It’s been a very long time since I entered a mashup contest at Mashstix. The last time I did that, I ended up winning. I was hoping to continue that streak; that task would have been easier if there weren’t thirteen other entrants!
Truth be told, the theme of January’s contest, Decades, was pretty great. Suppose you made an A/B mashup and one of your sources was from the 90s. Your other source could come from the any decade up to and including the 1970s, or from the 2010s. However, the 1980s and 2000s would be off limits. These rules were more complicated as the number of sources increased, but you’ve got the basic idea.
I didn’t plan to enter this contest, but once again, a trip to the library sparked a mashup idea. I ended up pairing a jazz song from 1965 with an alternative rock tune from 2001. If that concept sounds as interesting to you as it did to me, you’re my target market for this release.
As you may know, I’ve been getting mashup ideas in unexpected places lately. This one is no different.
A Sunday morning church service isn’t where I’d expect to be creatively inspired, although that’s not to say that it’s never happened. I’m usually too busy singing (in my church’s choir and worship team) and concentrating on the sermon to even think about what my next mashup will sound like. However, during a recent sermon, my pastor quoted a Bible verse which talks about chariots of fire.
You can guess what happened next.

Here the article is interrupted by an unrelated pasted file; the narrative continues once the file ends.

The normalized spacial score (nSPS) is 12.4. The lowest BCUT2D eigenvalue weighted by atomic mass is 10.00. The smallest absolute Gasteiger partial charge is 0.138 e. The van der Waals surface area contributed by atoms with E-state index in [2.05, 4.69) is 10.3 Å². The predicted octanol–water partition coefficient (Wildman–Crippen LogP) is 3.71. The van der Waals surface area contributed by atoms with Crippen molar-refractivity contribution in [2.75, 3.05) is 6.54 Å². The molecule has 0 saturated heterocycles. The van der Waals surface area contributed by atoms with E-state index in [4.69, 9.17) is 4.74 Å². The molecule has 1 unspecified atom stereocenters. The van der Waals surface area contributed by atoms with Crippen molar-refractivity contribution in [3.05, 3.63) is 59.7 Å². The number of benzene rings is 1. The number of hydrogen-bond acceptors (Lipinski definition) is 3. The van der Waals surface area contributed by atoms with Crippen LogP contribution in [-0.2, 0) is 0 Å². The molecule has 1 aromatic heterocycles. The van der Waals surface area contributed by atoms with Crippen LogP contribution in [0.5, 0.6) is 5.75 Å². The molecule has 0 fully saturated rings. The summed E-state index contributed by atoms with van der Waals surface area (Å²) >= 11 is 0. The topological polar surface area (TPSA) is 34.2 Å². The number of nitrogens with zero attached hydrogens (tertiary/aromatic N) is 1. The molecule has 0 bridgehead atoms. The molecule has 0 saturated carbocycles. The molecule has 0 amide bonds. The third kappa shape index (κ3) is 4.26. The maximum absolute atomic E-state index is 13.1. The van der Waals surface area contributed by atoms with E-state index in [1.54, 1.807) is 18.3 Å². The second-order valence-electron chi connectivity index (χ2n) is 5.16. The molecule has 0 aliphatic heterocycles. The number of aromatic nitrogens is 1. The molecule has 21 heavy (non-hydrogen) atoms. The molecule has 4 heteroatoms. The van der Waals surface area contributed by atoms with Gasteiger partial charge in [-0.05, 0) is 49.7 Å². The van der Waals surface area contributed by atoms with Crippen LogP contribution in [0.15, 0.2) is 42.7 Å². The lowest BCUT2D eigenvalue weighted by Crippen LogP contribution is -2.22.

When I was younger, you couldn’t escape Vangelis’ theme song from the movie of the same name. I’m pretty sure that it briefly popped up in my mind at least a few times before that Sunday morning, but until then, that song wasn’t on my list of instrumentals I wanted to use. When my pastor quoted that Bible verse, this mashup was set in motion. I don’t usually refer to my mental Rolodex of songs when I consider mashup combinations, but that’s what I did in this case. I eventually settled on Pink’s “Please Don’t Leave Me,” which seemed like a good fit as I mentally put the songs together.
When I decided to hook these songs up for real, my initial suspicions were confirmed.
Despite my city being in the news for the less-than-scrupulous behaviour of Mayor Rob Ford, I’m always proud to represent Toronto on the mashup scene. I feel that this mashup is most representative of my hometown and current homebase; Metric is originally from Toronto and Tom Cheek was a legendary announcer for our Major League Baseball team, the Toronto Blue Jays. Obviously, The Chemical Brothers aren’t from Toronto, but Dig Your Own Hole was my gateway to electronic music, so they’re forgiven.
I didn’t plan to use a sample of Tom Cheek’s infamous call of Joe Carter’s World Series-winning home run when I started this project, but then I remembered that Metric’s “Stadium Love” was used by the Blue Jays as their official song of the 2013 season. When I considered possible samples to strengthen that connection, the aforementioned Tom Cheek call was the obvious choice. Heck, it was the only choice.
If you mention “touch ’em all, Joe” to anyone who was around when the Blue Jays won that second World Series championship, they’ll know what you mean.
I had another mashup idea. Heck, I even started working on it. However, a sudden flash of inspiration derailed that plan very quickly.
I suddenly made a connection between two songs which I hadn’t listened to in a while. While the challenge of turning the nine-minute instrumental into something manageable was daunting, it’s also what lured me into giving this idea a chance. I ended up having to reject the second half of that song; it would have been too much to use the whole thing.
That said, there’s one part in the first half which I did use without making any alterations. Among other things, that means I didn’t use the acapella in any part of it.